|Current Population Trend:||Decreasing|
|Habitat and Ecology:||This is a instream species with adults ranging from 4.1 cm to 6.7 cm and occurs in rocky habitats in fast flowing streams and rivers, but typically inhabits deeper runs rather than rapids. The average flow velocity in the Crocodile River where this species occurs range from 0.35 m sec-1 to 1.16 m sec-1 with a depth ranging from 0.3 – 1.5 m and the river width ranging between 5 to 8 m (Kleynhans 1984). This species inhabit the interstitial spaces of lose rocks with a diameter ranging from 0.1 m to 0.5 m. They occur in relative low population densities together with several other fish species which include Common Mountain Catfish (Amphilius uranoscopus), Rosefin Barb (Enteromius argenteus) and Shortspine Suckermouth (Chiloglanis Pretoriae) (Kleynhans 1984). This species breeds in the summer from October to February and is classified as a partial spawner with total fecundity of between 250 and 300 ova. The precise spawning habitat has not been identified.|
|Continuing decline in area, extent and/or quality of habitat:||Yes|
|Generation Length (years):||3-5|
|Major Threat(s):||In the Inkomati River System, the Crocodile River below the Kwena Dam, the population has gone extinct from its type locality. This is probably due to continuous flow regulation from the Kwena Dam. In the Elands River additional impacts within the region are deteriorating water quality from Machadodorp (Ferrochrome smelter, Machado waste water treatment plant and informal settlements). Further downstream it is impacted by sedimentation from forestry and agricultural activities, water extraction resulting in reduced or no flows, as well as introduced alien fishes (Brown Trout (Salmo trutta), Rainbow Trout (Oncorhynchus mykiss) and Largemouth Bass (Micropterus salmoides)). The SAPPI Ngodwana Paper Mill and related activities is a present form of pollution and according to Griffin et al. (2014) the Elands River is one of the most impacted rivers in the catchment. The assessment of water quality changes with time show a clear temporal quality decrease and a distinct cumulative impact with distance downstream. In the other Elands River tributaries (Ngodwana, Gladdespruit, Stadspruit and Houtbosloop) forestry related practices with high road network densities and stream crossings resulted in excessive sedimentation and the loss of habitat availability to this species, resulting in the disappearance of this species in most of these streams. Large forestry fires in 2010 furthermore attributed to sedimentation of instream fish habitats. In the upper Mlumati River, Swaziland, similar conditions relating to unregulated forestry threatens this species.|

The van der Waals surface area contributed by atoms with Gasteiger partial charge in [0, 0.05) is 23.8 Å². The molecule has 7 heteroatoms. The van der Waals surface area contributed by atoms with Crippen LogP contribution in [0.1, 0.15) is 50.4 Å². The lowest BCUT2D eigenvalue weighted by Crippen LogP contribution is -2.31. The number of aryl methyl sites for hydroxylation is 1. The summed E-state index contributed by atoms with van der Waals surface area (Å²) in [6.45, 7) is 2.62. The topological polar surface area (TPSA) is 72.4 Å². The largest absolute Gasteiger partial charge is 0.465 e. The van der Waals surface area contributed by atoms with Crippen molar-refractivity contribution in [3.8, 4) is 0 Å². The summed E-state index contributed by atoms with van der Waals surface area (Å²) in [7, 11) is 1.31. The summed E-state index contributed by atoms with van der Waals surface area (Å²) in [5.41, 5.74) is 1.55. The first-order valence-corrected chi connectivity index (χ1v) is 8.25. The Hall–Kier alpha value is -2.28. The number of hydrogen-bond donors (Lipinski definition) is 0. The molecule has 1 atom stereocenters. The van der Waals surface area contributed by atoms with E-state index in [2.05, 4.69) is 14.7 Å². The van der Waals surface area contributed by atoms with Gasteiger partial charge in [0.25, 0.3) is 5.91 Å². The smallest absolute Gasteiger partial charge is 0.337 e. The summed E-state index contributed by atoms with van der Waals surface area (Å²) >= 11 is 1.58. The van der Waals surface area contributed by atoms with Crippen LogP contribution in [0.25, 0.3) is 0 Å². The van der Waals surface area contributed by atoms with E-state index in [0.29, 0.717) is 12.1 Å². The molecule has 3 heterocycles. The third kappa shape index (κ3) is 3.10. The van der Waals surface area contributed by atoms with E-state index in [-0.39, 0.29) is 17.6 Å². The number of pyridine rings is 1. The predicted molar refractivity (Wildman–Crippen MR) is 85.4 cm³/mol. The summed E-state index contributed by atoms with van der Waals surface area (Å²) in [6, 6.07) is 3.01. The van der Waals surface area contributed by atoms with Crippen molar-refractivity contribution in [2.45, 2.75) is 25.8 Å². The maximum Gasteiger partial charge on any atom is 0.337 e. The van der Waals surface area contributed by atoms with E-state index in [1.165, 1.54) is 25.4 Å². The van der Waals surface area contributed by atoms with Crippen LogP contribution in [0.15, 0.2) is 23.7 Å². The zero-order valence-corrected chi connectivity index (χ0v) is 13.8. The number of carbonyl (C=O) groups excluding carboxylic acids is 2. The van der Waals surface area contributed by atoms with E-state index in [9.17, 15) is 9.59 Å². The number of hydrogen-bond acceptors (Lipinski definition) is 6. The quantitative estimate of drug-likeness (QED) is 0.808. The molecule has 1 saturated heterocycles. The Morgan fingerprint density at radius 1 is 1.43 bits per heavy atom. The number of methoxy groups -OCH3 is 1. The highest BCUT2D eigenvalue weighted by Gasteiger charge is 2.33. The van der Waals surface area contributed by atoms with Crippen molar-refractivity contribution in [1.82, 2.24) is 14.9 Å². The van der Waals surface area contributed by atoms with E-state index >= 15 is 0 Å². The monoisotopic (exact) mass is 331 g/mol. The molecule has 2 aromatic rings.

|Conservation Actions:||The distribution range of Incomati Suckermouth is entirely within privately owned land without any formal conservation protection. The two remaining subpopulations need to be given priority for conservation efforts. Land and water use practices need to be carefully managed and stocking of alien organisms need to be stopped. The most effective way might be through conservancy agreements with riparian land owners and the Mpumalanga Parks Board. The Elands River and its tributaries have been identified as priority freshwater environments for fish conservation and are listed as a fish sanctuary in the National Freshwater Ecosystem Priority Areas (NFEPA) (Driver et al. 2011).|
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|Citation:||Roux, F. & Hoffman, A. 2017. Chiloglanis bifurcus. The IUCN Red List of Threatened Species 2017: e.T4632A100193958.Downloaded on 23 February 2018.|